“Hello Dean,” Sam nodded in my direction as he walked in the door, “Matthew,” a nod to Matthew. “Good to see you this morning. You’re looking a bit less ratshit that yesterday.”

For those not sure what ratshit is I guess it could be a local term, to be honest I have never been outside the country to hear it but I also hadn’t heard any tourists use the term either so maybe it was ours. Anyway for those who don’t know ratshit in the context Sam used it meant that the day before we looked terrible, which to be fair was probably an understatement by the time he arrived at Gibb Airport.

“Yeah looks like you caught the ratshit this morning.” I said because Matthew didn’t know Sam well enough to smart mouth the head honcho of the local area police command.

“Well thank you for the compliment.”

“No worries, you deserve it!” I said with a smile on my face.

“Maybe you should came back to my office before you give all these guys here the impression I have a sense of humour.” Sam said opening the swinging part of the main bench and inviting Matthew and I back into the bowels of Police Central.

“Oh I’m sure they know that under that big tough guy exterior you’re just a little pussy cat.”

There was a few murmurs and a few laughs from the boys in blue as I spoke but I decided not to encourage them too much. I respect the police and too much smart mouthing does make them look like idiots, maybe not so much in front of the other staff but if a member of the public or a criminal heard me it just isn’t right.

“Keep it up and I’ll show you my claws, now get in here. Can I get you a coffee or something, god knows I need one. Mainline, straight into the artery should do the trick.” Sam said with a smile. It was different when police made jokes about themselves.

“No coffee for me, we are aiming to get to Broome by lunch time not dinner time!” I replied (indicating we’d need more toilet stops in case you were unsure).

“Me either,” Matthew added as we both stepped into the main part of the police station and were directed to Sam’s office.

Sam motioned us through door, grabbed the paperwork we’d left with the desk Sargent, and asked the same Sargent to get him the coffee he so desperately needed.

Inside Sam’s office we engaged in a little small talk about how each of us recovered, how long Sam and his boys were at the scene after we got our orders to take Nick home and other general news until his coffee arrived, then we got down to business.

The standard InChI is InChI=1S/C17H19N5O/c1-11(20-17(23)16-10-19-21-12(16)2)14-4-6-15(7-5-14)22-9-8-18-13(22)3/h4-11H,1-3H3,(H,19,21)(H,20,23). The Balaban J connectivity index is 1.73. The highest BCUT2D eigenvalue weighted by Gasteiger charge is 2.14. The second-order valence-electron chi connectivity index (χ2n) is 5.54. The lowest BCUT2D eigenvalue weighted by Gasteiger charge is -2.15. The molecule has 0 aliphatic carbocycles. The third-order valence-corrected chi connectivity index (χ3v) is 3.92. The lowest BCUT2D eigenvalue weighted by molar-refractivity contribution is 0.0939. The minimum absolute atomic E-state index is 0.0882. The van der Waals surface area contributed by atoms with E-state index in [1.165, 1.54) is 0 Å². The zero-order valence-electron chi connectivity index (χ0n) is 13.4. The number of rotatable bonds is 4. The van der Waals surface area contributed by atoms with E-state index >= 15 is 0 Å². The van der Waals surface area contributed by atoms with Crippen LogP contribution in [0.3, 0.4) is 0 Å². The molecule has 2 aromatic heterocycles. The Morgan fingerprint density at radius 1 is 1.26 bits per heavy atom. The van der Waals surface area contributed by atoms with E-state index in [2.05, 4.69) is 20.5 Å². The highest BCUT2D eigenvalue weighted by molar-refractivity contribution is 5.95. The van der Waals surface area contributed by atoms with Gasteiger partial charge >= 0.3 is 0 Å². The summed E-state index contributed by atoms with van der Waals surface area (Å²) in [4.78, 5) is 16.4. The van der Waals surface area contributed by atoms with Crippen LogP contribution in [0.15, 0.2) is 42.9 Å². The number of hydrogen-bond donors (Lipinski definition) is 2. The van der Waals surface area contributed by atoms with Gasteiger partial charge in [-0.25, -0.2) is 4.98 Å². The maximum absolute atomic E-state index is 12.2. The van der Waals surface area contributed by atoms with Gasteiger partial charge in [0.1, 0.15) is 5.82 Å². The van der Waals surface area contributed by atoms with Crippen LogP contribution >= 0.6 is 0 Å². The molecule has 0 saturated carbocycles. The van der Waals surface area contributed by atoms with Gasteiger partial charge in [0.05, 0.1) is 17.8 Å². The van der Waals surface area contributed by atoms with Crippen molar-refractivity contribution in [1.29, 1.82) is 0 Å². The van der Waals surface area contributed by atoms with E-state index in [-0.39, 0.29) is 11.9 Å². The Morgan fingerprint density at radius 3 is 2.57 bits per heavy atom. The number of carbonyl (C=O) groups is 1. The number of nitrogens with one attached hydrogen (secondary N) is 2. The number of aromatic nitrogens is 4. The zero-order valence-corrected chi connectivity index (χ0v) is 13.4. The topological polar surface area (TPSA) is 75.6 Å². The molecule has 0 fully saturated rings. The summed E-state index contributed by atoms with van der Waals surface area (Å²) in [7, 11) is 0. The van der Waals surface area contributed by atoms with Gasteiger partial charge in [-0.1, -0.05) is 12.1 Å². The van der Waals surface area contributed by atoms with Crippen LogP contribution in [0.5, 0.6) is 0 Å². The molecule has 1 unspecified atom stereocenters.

Sam read our statements, not to make sure we got it right but to make sure he knew what was in them so he could ask any questions while we were in front of him rather than trying to play phone ping pong. Initially I had been a little annoyed that we had to wait for Sam but in thinking about it later I was glad because there was a number of things he wanted clarification with which were done so much easier in person than over the phone.

We spent nearly an hour in Sam’s office, again longer than I would have liked but acceptable in the long run, and as we getting up to leave there was commotion coming from deeper in the bowels than we were.

“That’s good timing. That’ll be the boys bringing your mates up from down in the cells.” Sam said.

“They’re still here?” I asked somewhat surprised. “I thought you were getting rid of them yesterday?”

“Couldn’t get a plane up here so they are sending a prison van from Broome where they’ll get themselves a private chaff cutter to Perth.”

“Four hours in a dog box, and I thought riding in this one’s city chariot was hell!”

“Yep and another three to four in a glorified crop duster. They are really getting the royal treatment!” Sam replied.

Now he wasn’t being particular harsh on Growly man and his mates but we can’t all get first class flights from the regional areas of the country. In truth their bog box, a prison van from Broome, wouldn’t be all that comfortable, plastic seats with little padding and seat belts, but they are health and safety approved and therefore acceptable prisoner transport. The chaff cutter on the other hand could be anything. It would have to be an air worthy plane rated for the right number of prisoners, several guards and the crew but it definitely wouldn’t be a charted Qantas flight.

“You stupid fucking bitch. What the fuck are you doing here? Blowing the fucking pigs so you get your fucking stories straight?”

Growly man seemed as happy to see me as we stood in the open doorway of Sam’s office as he was to see me at the airport. Maybe I should shower more often?

Like is best to do with any loudmouth that can’t control themselves, the same ones that seem to wonder why no one really gives a shit about them, I ignored Growly man’s comments. I’m sure Sam and the boys wouldn’t have been too concerned with me biting back with a comment but there was little point, Growly man didn’t seem to have much of a sense of humour and he was already angry enough.

Instead of getting upset with me he got upset with himself as he walked into the corner of the bench instead of going around it. Of course he claimed he was pushed into it but not one person in the station saw that.

“Good luck with him,” I said to Sam.

“Once I sign the paperwork he’s no longer my concern.” he said with a smile.

A small group of us watched from outside as the prison van took off, a moment or two later Matthew and I bid Sam farewell and we too were on our way.

Previous Outback story here.